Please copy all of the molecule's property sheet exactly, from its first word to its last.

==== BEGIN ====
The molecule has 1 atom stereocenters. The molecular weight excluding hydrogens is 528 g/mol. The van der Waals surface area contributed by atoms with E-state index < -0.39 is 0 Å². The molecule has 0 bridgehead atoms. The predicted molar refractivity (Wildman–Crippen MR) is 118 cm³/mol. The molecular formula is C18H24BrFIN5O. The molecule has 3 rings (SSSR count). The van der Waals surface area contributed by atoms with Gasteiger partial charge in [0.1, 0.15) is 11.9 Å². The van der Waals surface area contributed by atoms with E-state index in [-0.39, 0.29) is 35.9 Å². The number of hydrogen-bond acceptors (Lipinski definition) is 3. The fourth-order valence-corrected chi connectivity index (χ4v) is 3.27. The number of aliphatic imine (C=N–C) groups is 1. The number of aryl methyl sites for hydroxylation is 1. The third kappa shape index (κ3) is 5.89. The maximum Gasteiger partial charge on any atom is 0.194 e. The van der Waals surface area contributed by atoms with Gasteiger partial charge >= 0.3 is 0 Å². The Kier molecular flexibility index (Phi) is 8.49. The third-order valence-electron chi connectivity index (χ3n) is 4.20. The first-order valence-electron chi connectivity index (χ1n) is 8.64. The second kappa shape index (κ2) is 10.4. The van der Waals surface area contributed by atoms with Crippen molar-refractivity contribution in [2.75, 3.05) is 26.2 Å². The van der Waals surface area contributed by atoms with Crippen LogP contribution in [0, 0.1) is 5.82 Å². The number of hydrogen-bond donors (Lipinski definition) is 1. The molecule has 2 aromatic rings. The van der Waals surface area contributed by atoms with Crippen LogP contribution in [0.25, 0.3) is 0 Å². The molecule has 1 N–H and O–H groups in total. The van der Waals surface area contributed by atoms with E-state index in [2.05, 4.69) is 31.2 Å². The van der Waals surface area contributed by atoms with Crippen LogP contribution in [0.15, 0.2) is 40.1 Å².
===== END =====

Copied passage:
The molecule has 1 atom stereocenters. The molecular weight excluding hydrogens is 528 g/mol. The van der Waals surface area contributed by atoms with E-state index < -0.39 is 0 Å². The molecule has 0 bridgehead atoms. The predicted molar refractivity (Wildman–Crippen MR) is 118 cm³/mol. The molecular formula is C18H24BrFIN5O. The molecule has 3 rings (SSSR count). The van der Waals surface area contributed by atoms with Gasteiger partial charge in [0.1, 0.15) is 11.9 Å². The van der Waals surface area contributed by atoms with E-state index in [-0.39, 0.29) is 35.9 Å². The number of hydrogen-bond acceptors (Lipinski definition) is 3. The fourth-order valence-corrected chi connectivity index (χ4v) is 3.27. The number of aliphatic imine (C=N–C) groups is 1. The number of aryl methyl sites for hydroxylation is 1. The third kappa shape index (κ3) is 5.89. The maximum Gasteiger partial charge on any atom is 0.194 e. The van der Waals surface area contributed by atoms with Gasteiger partial charge >= 0.3 is 0 Å². The Kier molecular flexibility index (Phi) is 8.49. The third-order valence-electron chi connectivity index (χ3n) is 4.20. The first-order valence-electron chi connectivity index (χ1n) is 8.64. The second kappa shape index (κ2) is 10.4. The van der Waals surface area contributed by atoms with Crippen molar-refractivity contribution in [2.75, 3.05) is 26.2 Å². The van der Waals surface area contributed by atoms with Crippen LogP contribution in [0, 0.1) is 5.82 Å². The number of hydrogen-bond donors (Lipinski definition) is 1. The molecule has 2 aromatic rings. The van der Waals surface area contributed by atoms with Crippen LogP contribution in [0.25, 0.3) is 0 Å². The molecule has 1 N–H and O–H groups in total. The van der Waals surface area contributed by atoms with E-state index in [2.05, 4.69) is 31.2 Å². The van der Waals surface area contributed by atoms with Crippen LogP contribution in [0.15, 0.2) is 40.1 Å².